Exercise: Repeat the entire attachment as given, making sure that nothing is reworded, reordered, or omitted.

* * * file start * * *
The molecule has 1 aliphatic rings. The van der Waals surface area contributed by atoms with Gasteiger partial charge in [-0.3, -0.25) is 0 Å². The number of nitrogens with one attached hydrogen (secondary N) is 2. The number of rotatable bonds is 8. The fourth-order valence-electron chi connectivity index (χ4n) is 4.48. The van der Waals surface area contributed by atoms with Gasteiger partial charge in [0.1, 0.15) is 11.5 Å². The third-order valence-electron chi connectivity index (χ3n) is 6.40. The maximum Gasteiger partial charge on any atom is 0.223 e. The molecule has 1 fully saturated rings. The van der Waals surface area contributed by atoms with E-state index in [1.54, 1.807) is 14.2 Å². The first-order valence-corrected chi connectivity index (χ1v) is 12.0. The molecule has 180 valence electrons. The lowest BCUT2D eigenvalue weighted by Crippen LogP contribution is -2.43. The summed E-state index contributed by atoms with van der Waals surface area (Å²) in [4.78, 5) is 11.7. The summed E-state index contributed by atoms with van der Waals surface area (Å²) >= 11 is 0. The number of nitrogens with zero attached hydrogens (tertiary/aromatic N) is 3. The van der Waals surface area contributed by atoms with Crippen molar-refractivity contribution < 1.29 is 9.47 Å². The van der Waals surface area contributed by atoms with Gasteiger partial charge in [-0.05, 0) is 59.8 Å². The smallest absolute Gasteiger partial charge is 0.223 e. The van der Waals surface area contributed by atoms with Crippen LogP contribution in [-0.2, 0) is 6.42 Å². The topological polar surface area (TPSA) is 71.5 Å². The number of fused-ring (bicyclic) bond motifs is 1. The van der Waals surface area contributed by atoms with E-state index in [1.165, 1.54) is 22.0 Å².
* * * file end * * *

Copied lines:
The molecule has 1 aliphatic rings. The van der Waals surface area contributed by atoms with Gasteiger partial charge in [-0.3, -0.25) is 0 Å². The number of nitrogens with one attached hydrogen (secondary N) is 2. The number of rotatable bonds is 8. The fourth-order valence-electron chi connectivity index (χ4n) is 4.48. The van der Waals surface area contributed by atoms with Gasteiger partial charge in [0.1, 0.15) is 11.5 Å². The third-order valence-electron chi connectivity index (χ3n) is 6.40. The maximum Gasteiger partial charge on any atom is 0.223 e. The molecule has 1 fully saturated rings. The van der Waals surface area contributed by atoms with E-state index in [1.54, 1.807) is 14.2 Å². The first-order valence-corrected chi connectivity index (χ1v) is 12.0. The molecule has 180 valence electrons. The lowest BCUT2D eigenvalue weighted by Crippen LogP contribution is -2.43. The summed E-state index contributed by atoms with van der Waals surface area (Å²) in [4.78, 5) is 11.7. The summed E-state index contributed by atoms with van der Waals surface area (Å²) >= 11 is 0. The number of nitrogens with zero attached hydrogens (tertiary/aromatic N) is 3. The van der Waals surface area contributed by atoms with Crippen molar-refractivity contribution < 1.29 is 9.47 Å². The van der Waals surface area contributed by atoms with Gasteiger partial charge in [-0.05, 0) is 59.8 Å². The smallest absolute Gasteiger partial charge is 0.223 e. The van der Waals surface area contributed by atoms with Crippen LogP contribution in [-0.2, 0) is 6.42 Å². The topological polar surface area (TPSA) is 71.5 Å². The number of fused-ring (bicyclic) bond motifs is 1. The van der Waals surface area contributed by atoms with E-state index in [1.165, 1.54) is 22.0 Å².